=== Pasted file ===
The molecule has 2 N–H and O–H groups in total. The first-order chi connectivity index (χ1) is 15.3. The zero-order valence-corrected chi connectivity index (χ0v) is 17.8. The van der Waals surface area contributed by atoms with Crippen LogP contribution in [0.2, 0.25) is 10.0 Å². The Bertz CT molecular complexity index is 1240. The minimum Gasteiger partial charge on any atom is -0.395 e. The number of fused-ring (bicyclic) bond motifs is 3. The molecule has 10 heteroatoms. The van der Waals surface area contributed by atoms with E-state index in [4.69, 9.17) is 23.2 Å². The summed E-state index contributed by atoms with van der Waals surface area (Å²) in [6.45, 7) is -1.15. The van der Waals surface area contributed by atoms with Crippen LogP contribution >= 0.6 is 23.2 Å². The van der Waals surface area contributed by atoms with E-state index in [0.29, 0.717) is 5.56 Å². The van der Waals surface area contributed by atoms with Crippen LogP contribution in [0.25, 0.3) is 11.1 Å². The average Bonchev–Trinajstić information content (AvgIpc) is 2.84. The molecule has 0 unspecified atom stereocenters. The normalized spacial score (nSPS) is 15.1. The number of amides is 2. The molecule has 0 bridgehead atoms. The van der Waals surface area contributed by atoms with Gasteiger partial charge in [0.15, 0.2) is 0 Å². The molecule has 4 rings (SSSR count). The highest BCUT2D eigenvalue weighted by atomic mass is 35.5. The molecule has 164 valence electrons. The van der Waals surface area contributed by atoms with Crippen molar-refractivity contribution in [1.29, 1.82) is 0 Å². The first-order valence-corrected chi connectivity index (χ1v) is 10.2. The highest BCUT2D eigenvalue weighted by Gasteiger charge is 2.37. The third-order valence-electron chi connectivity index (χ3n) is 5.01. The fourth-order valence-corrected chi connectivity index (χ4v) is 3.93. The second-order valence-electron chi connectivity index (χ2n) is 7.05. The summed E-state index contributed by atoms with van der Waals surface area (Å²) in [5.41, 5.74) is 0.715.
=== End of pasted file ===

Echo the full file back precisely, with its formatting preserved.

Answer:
The molecule has 2 N–H and O–H groups in total. The first-order chi connectivity index (χ1) is 15.3. The zero-order valence-corrected chi connectivity index (χ0v) is 17.8. The van der Waals surface area contributed by atoms with Crippen LogP contribution in [0.2, 0.25) is 10.0 Å². The Bertz CT molecular complexity index is 1240. The minimum Gasteiger partial charge on any atom is -0.395 e. The number of fused-ring (bicyclic) bond motifs is 3. The molecule has 10 heteroatoms. The van der Waals surface area contributed by atoms with E-state index in [4.69, 9.17) is 23.2 Å². The summed E-state index contributed by atoms with van der Waals surface area (Å²) in [6.45, 7) is -1.15. The van der Waals surface area contributed by atoms with Crippen LogP contribution >= 0.6 is 23.2 Å². The van der Waals surface area contributed by atoms with E-state index in [0.29, 0.717) is 5.56 Å². The van der Waals surface area contributed by atoms with Crippen LogP contribution in [0.25, 0.3) is 11.1 Å². The average Bonchev–Trinajstić information content (AvgIpc) is 2.84. The molecule has 0 unspecified atom stereocenters. The normalized spacial score (nSPS) is 15.1. The number of amides is 2. The molecule has 0 bridgehead atoms. The van der Waals surface area contributed by atoms with Gasteiger partial charge in [0.15, 0.2) is 0 Å². The molecule has 4 rings (SSSR count). The highest BCUT2D eigenvalue weighted by atomic mass is 35.5. The molecule has 164 valence electrons. The van der Waals surface area contributed by atoms with Crippen molar-refractivity contribution in [1.29, 1.82) is 0 Å². The first-order valence-corrected chi connectivity index (χ1v) is 10.2. The highest BCUT2D eigenvalue weighted by Gasteiger charge is 2.37. The third-order valence-electron chi connectivity index (χ3n) is 5.01. The fourth-order valence-corrected chi connectivity index (χ4v) is 3.93. The second-order valence-electron chi connectivity index (χ2n) is 7.05. The summed E-state index contributed by atoms with van der Waals surface area (Å²) in [5.41, 5.74) is 0.715.